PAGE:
I don’t know what sort of muse visited Sister Corita Kent, but I know this much: I’ve been following the rule of work for years, and it’s the best way I know to create. Perhaps there are writers, artists, and other creatives who can show up only when they feel inspired, but I’m not one of them. My muse requires regular practice even when I don’t feel like writing, and the rule of work points to that truth.

Hand written first impressions of Lynda Barry's Syllabus

I’m currently reading Lynda Barry’s Syllabus: Notes from an Accidental Professor, which I’d requested from the library a few months ago after reading a review that sparked my interest. Barry teaches an interdisciplinary course on creativity at the University of Wisconsin, and Syllabus contains her hand-drawn notes, assignments, and other course materials.

Love at first sight

When I picked up the book from the library last week, I immediately flipped through it, captivated by its hand-drawn, doodle-like appearance. The book looks and feels like a well-worn composition book–the kind with black-and-white cardboard covers you can buy at nearly any dime store. I know this kind of comp book very well because I used to write in them before I switched to Moleskine notebooks, which are sturdier, more expensive, and ever-so-more serious. Moleskines are what I use now as a Serious Writer, but black-and-white cardboard-covered comp books are the familiar and unassuming standby that many of us started out with: comfort food for the creative soul.

Nature journal - Sept 10 2009

I’m loving Barry’s book and have already bought my own (back-ordered) copy on Amazon, as this is one of those books I’ll want to read and re-read even after I’ve returned my library copy. In Walden, Thoreau wonders “How many a man has dated a new era in his life from the reading of a book,” and I suspect Lynda Barry’s Syllabus will be one such book for me. Julia Cameron’s The Artist’s Way was a book like this, and before that, so was Natalie Goldberg’s Writing Down the Bones. Both books helped shape me as a creative person long before I actually saw myself as being creative, and they did so by giving me a practice (not just a philosophy) to exercise that creativity.

Nature journal - Sept 11 2008

Both Goldberg and Cameron use writing as a tool to unlock creativity: timed free-writing for Goldberg (with the admonition to Keep Your Hand Moving) and morning pages for Cameron (with the insistence that you hand-write your pages first thing in the morning). I’ve been doing some modified version of free-written morning pages for years, since first encountering Goldberg and Cameron, and the results have been revolutionary. You have no idea how much have to say until you actually sit down and start saying it.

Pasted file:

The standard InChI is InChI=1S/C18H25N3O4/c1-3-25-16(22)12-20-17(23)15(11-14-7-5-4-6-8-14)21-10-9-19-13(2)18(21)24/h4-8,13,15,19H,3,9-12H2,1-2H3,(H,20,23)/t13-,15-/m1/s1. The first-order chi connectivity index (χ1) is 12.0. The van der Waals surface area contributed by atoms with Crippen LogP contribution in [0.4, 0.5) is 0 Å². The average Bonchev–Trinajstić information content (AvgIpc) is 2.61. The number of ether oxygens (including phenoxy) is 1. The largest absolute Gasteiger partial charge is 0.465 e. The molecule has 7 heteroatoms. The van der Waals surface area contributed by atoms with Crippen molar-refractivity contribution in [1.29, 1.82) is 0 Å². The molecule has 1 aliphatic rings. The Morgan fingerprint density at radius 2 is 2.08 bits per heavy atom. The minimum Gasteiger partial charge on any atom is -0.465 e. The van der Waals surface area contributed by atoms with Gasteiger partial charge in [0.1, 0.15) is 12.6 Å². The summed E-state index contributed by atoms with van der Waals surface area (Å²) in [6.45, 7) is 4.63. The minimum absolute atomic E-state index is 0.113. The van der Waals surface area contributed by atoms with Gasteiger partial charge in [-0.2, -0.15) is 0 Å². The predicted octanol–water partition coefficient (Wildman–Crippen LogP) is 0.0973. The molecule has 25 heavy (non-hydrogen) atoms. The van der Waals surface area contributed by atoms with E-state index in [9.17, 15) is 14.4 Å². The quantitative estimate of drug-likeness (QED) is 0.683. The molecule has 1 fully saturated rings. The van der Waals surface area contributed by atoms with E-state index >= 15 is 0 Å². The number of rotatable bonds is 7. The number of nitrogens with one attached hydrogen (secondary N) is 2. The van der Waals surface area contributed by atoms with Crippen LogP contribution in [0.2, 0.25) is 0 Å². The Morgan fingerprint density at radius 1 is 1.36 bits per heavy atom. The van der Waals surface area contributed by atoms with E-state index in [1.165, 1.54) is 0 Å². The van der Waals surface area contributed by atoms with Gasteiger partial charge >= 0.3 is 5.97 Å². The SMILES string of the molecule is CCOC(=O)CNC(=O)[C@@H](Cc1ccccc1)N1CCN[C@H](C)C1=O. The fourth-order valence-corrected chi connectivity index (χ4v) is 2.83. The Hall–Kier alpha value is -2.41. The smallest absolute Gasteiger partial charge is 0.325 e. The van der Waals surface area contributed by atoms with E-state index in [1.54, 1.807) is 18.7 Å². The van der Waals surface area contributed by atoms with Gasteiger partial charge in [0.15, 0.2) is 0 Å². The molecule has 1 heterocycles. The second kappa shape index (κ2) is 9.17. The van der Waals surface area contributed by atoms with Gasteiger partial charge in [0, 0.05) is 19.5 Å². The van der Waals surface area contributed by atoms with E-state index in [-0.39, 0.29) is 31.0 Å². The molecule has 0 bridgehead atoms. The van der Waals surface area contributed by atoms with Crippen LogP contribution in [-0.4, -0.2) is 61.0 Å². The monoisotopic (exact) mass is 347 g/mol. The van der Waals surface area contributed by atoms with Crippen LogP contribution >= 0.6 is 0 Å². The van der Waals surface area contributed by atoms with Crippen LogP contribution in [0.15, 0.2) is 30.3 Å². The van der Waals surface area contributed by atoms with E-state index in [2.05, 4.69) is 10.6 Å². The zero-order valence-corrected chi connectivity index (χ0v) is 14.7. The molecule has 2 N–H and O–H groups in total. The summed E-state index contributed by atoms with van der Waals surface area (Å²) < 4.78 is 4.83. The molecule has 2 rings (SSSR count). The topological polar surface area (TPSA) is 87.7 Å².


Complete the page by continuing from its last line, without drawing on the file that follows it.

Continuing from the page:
Nature journal - Sept 5 2007

For Barry, drawing is the key to creativity–and by “drawing,” she means something more akin to doodling than Serious Art. The point isn’t to produce a “good” drawing but to produce an image that is alive. Many of her students’ drawings look like they were drawn by children…and both Barry and I see that as being a good thing. Children’s drawings might not be technically advanced, but they delight with their lively lack of inhibition.

This time last year

There is a certain charm in things made by hand, and Barry captures that in Syllabus. By requiring her students to use inexpensive supplies such as index cards and dime-store composition books, she eliminates the pretension and self-importance we often associate with Art. If you’re drawing a two-minute self-portrait on an index card–something Barry asks her students to do at every class session as a way of taking attendance–you aren’t trying to create a masterpiece; instead, you’re trying to (quickly) capture the mood of the moment.

Lynda Barry's Syllabus

Many of the drawings Barry includes in her book were “rejects”–that is, drawings her students left behind because they presumably weren’t good enough to keep. But to my eye, even a rough, technically imperfect doodle done by hand has an immediacy and charm that more than makes up for any technical flaws. These doodles are like people: you don’t love them despite their imperfections but because of them.

Two views

Just as the simplest home cooking is more satisfying than a pre-packaged meal, even the most primitive hand-drawn images have a warmth of personality that is lacking in a photograph or polished painting. There is, it seems, a simple magic in making something by hand, whether you’re chopping vegetables, scribbling words, or doodling images in a well-worn composition book.

The top photo shows the first draft of this post, which I wrote by hand in my journal. The second and seventh photos are images from Syllabus itself, and the other photos show you previously-blogged images from the nature journal I used to keep when I taught a first-year Thinking & Writing class called “The Art of Natural History” at Keene State College.